The future of the American workforce for travel

Staff shortages continue to plague hotels, restaurants, airports, and more – but this could be an opportunity to rebuild a more diverse and dynamic travel industry.

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HDetour’s Note: This is one in a series of opinion pieces for AFAR by Roger Dow, President and CEO of the American Travel Association, a Washington, DC-based organization that represents all sectors of travel in America. US Travel’s mission is to increase travel to and within the United States.

It’s a great week for the US travel industry: this is it National Travel and Tourism Week (NTTW, May 1-7, 2022), a kind of annual travel reunion Professionals across the United States are reflecting on the past – celebrating what the industry has accomplished – and planning for the future.

There’s plenty to celebrate: While international and business travel remains low, domestic leisure travel has almost fully recovered to pre-pandemic levels.

While we will continue to work towards recovery, we know we cannot go back to the way things were. Making real change depends in large part on our industry’s ability to rebuild and retain a diverse and dynamic workforce.

With a new vision that has emerged from the years of the pandemic, the US travel industry is preparing for a future that will be more sustainable, innovative, and safer.

A moment to rebuild

The employment statistics were sobering: More jobs were lost in travel and hospitality than in any other sector. The Leisure and Hospitality (L&H) sector alone accounted for 11 percent of employment in the United States that outlived the pandemic, but represented it at the time An astonishing 93 percent of all jobs have been lost As of March 2022.

While this is a clear setback, it also provides an opportunity for rebuilding to become more competitive with other industries. The travel industry generates good, well-paying jobs that provide stability and upward mobility for families in every pocket of America. Our industry can offer highly competitive wages, which is critical to rebuilding the travel workforce. meIn fact, the average hourly earnings of L&H employees were 20% above 2019 levels in MarchGreater than 14% for the private sector in general.

A path of upward movement

This is also an industry where workers can really climb up the ladder and gain valuable skills along the way. Travel builds a strong talent pool through professional training, mentoring and hospitality management programmes. These efforts equip hospitality leaders with next-generation skills that instill a sense of purpose and mission.

I know this because I have experienced first-hand the massive upward mobility that this industry creates. I took my first job as a pool manager at a Marriott in 1966, then moved through housekeeping to sales. From there, she led sales and marketing jobs at hotels in 12 different cities before joining Marriott headquarters in 1983 as Head of Marketing. Ten years later, an opportunity arose to lead Marriott’s global sales team of 10,000 people. That first job at Marriott led me into a decades-long career built on invaluable and highly transferable skills.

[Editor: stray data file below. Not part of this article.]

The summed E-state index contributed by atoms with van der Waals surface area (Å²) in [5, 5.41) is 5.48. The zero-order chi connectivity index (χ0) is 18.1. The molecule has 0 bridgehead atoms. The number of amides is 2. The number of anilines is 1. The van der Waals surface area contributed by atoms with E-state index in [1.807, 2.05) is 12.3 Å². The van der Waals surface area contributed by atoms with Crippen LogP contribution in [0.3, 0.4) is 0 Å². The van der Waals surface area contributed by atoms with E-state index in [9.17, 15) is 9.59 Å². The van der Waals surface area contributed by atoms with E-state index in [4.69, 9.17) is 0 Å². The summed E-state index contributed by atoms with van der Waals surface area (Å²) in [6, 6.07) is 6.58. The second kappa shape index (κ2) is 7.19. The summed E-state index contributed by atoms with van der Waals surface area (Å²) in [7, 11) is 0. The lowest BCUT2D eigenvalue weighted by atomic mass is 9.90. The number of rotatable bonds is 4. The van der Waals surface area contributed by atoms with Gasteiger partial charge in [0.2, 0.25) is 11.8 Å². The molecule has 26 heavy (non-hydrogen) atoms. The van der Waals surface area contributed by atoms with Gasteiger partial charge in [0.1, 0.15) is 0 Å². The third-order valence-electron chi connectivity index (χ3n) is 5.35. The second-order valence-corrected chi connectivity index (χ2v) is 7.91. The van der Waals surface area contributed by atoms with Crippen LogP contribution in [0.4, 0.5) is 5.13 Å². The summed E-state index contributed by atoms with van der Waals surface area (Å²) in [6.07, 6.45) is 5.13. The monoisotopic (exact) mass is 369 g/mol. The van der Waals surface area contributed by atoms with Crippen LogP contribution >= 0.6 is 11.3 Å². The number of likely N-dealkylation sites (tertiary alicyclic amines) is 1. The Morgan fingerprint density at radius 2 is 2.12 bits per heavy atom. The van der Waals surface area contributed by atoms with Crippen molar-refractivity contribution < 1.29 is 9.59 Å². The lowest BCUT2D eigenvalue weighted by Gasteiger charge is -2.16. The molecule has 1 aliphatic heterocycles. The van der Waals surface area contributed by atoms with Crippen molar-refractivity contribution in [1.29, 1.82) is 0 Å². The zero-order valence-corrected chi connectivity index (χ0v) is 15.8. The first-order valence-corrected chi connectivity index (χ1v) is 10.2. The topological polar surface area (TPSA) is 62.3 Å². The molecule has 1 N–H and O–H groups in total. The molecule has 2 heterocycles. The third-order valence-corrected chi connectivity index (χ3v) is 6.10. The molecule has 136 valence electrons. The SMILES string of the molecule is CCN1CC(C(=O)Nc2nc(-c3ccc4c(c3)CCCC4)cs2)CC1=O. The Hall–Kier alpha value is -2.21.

So, how do we ensure that others similarly benefit from the travel profession?

Show workers opportunities in travel jobs

The US travel industry should do more to showcase this enormous industry to job seekers. As of November 2021, the labor force participation rate was nearly 62 percent — the equivalent of 2.4 million fewer Americans in the labor force than at the same time in 2019.

While this is troubling news, it presents a unique opportunity. The travel industry is a supportive bridge for Americans looking to re-enter the workforce in a dynamic economy. When we are hiring new talent, we must convey to job seekers that travel jobs are very accessible and flexible. Many entry-level workers can find work in travel — front desk staff, housekeepers, lifeguards, and more. These jobs provide much-needed training to develop key core skills, such as communication, dedication, confidence, leadership, flexibility, customer service, and problem-solving.

The American Travel Association recently partnered with Tourist diversity is important To help attract a more diverse workforce and enhance these skills. Tourism Diversity Matters was founded in 2021 to address racial disparities in the tourism and events industry to engage, hire, and retain a diverse workforce. Specifically, tourism diversity drives a vocational training program which engage underrepresented university students by providing hands-on experience in tourism and hospitality. Training workers to be more productive and prosperous in the workplace not only benefits individuals – it will also benefit employers and the communities they serve.

Looking to the future

At National Travel & Tourism Week, I am proud to join my colleagues across the country in envisioning the bright future and unlimited opportunities for the next generation of travel. Travelers and the US travel industry have struggled a lot during the pandemic, but this is an opportunity to reimagine the industry to be more dynamic, resilient and forward-looking than it was before the public health crisis. It all starts with building a diverse and talented workforce.

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